Can you step into the same river twice?
13.12.06 | Olga Goncharova
It seems you can if youre a member of the Party of the Regions. And if youre also the Mayor, who gained your position conning Kharkiv residents by claiming that communal charges didnt have to be increased, and that hed make Russian a state language, or at least “regional”. For Kharkiv voters that was all music to the ear.
However there wasnt time to place the ballot papers in the archives before all changed. And how! Not only did prices for heating, water and electricity rise, but also rents 4,5 times, The amount of rubbish in the city has increased with nobody cleaning the streets, the roofs are full of holes, the lifts dont work, and the number paying communal charges has fallen to 25%!
Incidentally the Kharkiv Mayor quickly explained that the blame for Kharkiv residents being so bad at paying communal charges lies with the media since they tell the population that you only have to pay for those services that are actually provided!
At the same time the city authorities decided to get rid of “small architectural forms”, i.e. kiosks, especially those whose owners do not belong to their team. Then there was a new idea, to get rid of 7 markets in Kharkiv, and most oddly, those in the most convenient places – one in the centre, and others near metro stations. Representatives of the authorities cynically explain to Kharkiv residents that were moving towards Europe, and that theyre doing it for us, so that well buy products in supermarkets where the conditions are better. Yes indeed the conditions are better, however the prices at the markets are lower which is very important for many people. And anyway, the argument is feeble. In the centre of Munich there is a clean, respectable market which is well-frequented. The authorities in European markets make sure that order is maintained, and that theyre clean. But we have our own way – to drive all into supermarkets, and preferably to those belonging to “our people”.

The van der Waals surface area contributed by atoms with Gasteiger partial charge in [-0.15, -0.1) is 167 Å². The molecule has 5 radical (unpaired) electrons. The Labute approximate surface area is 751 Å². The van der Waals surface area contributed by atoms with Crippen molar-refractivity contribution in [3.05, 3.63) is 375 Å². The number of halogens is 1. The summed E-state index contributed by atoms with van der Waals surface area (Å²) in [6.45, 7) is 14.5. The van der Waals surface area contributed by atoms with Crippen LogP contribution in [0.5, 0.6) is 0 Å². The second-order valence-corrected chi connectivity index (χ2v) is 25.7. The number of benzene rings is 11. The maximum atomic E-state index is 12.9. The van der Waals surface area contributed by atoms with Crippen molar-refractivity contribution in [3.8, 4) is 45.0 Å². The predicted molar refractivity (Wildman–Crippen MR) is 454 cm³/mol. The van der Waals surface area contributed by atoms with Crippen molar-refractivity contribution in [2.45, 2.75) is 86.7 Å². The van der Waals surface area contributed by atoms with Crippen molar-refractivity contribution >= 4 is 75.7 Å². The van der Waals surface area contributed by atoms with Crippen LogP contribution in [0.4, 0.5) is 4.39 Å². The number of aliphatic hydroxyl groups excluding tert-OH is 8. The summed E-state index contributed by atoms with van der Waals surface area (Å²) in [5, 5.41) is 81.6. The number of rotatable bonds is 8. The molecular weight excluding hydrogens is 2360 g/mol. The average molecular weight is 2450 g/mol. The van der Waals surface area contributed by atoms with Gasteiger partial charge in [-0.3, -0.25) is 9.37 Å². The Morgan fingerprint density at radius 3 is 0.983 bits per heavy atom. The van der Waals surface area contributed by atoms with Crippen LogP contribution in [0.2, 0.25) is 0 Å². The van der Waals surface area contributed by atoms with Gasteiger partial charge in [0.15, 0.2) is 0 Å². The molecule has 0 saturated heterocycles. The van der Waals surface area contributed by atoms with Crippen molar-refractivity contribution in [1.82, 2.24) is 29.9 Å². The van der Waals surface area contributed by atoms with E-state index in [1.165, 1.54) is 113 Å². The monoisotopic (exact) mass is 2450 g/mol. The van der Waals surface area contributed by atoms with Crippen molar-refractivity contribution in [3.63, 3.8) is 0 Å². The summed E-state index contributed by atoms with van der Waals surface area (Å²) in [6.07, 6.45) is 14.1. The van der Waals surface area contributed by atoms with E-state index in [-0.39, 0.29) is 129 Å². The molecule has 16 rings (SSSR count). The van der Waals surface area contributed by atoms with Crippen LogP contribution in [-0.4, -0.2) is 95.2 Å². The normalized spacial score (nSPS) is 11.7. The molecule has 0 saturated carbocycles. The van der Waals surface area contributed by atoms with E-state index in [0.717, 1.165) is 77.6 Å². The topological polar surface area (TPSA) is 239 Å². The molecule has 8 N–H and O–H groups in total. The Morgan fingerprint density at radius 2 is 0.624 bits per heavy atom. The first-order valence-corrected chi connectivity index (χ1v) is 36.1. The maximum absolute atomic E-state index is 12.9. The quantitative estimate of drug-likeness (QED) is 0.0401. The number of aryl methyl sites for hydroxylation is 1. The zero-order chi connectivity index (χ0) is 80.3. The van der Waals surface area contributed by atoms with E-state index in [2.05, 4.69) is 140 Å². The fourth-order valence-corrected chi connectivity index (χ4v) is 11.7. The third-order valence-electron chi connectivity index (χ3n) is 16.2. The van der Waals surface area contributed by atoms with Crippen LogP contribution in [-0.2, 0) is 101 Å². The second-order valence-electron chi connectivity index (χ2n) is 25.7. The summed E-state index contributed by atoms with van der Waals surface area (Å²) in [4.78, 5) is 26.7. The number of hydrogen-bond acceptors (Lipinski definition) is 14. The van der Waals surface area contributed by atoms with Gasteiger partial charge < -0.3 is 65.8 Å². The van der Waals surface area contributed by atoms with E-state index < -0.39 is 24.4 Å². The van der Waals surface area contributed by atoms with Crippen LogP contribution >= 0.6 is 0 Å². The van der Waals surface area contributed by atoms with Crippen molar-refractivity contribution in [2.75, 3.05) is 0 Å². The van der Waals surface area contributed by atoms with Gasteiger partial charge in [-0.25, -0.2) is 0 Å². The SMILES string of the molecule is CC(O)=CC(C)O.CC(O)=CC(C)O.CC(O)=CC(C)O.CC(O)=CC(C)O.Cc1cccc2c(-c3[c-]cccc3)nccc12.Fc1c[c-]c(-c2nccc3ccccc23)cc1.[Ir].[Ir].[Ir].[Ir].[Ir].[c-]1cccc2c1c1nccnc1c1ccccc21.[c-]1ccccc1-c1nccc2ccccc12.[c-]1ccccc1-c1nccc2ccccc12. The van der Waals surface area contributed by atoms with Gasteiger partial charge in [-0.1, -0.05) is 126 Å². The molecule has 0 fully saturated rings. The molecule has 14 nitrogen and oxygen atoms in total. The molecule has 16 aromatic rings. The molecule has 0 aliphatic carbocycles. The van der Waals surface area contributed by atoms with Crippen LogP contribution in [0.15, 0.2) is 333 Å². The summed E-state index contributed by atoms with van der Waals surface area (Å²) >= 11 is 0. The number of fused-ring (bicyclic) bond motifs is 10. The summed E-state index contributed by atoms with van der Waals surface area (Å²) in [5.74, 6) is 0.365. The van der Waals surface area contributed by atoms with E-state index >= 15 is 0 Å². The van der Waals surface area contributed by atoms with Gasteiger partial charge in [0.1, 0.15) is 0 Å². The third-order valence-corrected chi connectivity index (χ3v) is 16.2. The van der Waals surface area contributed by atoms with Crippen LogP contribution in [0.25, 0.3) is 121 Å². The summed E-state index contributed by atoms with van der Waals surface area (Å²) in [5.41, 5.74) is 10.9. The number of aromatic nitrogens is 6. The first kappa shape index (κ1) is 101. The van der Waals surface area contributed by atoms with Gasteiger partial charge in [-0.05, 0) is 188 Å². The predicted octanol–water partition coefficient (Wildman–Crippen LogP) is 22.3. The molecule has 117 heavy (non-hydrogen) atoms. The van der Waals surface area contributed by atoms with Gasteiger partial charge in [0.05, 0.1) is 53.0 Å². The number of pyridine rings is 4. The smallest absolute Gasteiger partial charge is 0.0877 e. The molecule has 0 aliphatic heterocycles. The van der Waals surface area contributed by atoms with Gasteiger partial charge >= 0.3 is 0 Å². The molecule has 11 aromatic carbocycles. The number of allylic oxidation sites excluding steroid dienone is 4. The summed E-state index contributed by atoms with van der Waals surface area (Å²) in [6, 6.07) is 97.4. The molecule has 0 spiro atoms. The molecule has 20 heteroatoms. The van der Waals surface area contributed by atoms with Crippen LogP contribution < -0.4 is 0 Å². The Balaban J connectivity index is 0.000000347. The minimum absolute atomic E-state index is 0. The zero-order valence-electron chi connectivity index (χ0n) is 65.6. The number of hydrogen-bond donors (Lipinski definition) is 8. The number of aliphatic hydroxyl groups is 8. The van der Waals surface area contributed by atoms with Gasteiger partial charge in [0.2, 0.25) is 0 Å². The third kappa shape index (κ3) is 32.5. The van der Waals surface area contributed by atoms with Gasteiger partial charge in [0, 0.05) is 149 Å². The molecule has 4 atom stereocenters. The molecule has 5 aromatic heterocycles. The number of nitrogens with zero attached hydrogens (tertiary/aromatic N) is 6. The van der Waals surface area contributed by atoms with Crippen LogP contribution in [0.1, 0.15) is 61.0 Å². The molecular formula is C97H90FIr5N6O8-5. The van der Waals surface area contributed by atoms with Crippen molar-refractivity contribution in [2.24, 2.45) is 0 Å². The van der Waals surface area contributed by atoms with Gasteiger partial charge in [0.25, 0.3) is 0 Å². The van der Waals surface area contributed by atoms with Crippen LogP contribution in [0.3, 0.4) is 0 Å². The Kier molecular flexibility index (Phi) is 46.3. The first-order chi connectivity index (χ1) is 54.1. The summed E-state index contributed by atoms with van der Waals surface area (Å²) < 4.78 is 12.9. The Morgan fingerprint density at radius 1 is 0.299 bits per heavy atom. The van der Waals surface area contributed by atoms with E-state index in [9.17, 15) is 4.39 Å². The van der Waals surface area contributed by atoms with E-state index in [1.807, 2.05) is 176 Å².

And then there are the corruption scandals and the total lack of respect for the local community. Its unheard of – even in the days of absolute secrecy of the authorities, access to the buildings of the City Council was open. At most the guard might ask who you were going to see. Now the new authorities have banned free access to the city executive buildings. Well, they dont want to see the public, they stop them from working.
Then Kharkiv people came round! An organization “MIska varta” [“City Watch”] appeared, with its members deciding to organize a referendum in Kharkiv, to express a vote of no confidence in the City Mayor Mykhail Dobkin. Its seemingly allowed by law. However the law on local referendums is written so that nothing can be carried through to its logical conclusion. According to the law, the instruction on initiative groups must be signed by the Mayor, and then the City Council must give permission to hold the referendum. This all means that the law contains norms which unquestionably protect the local authorities.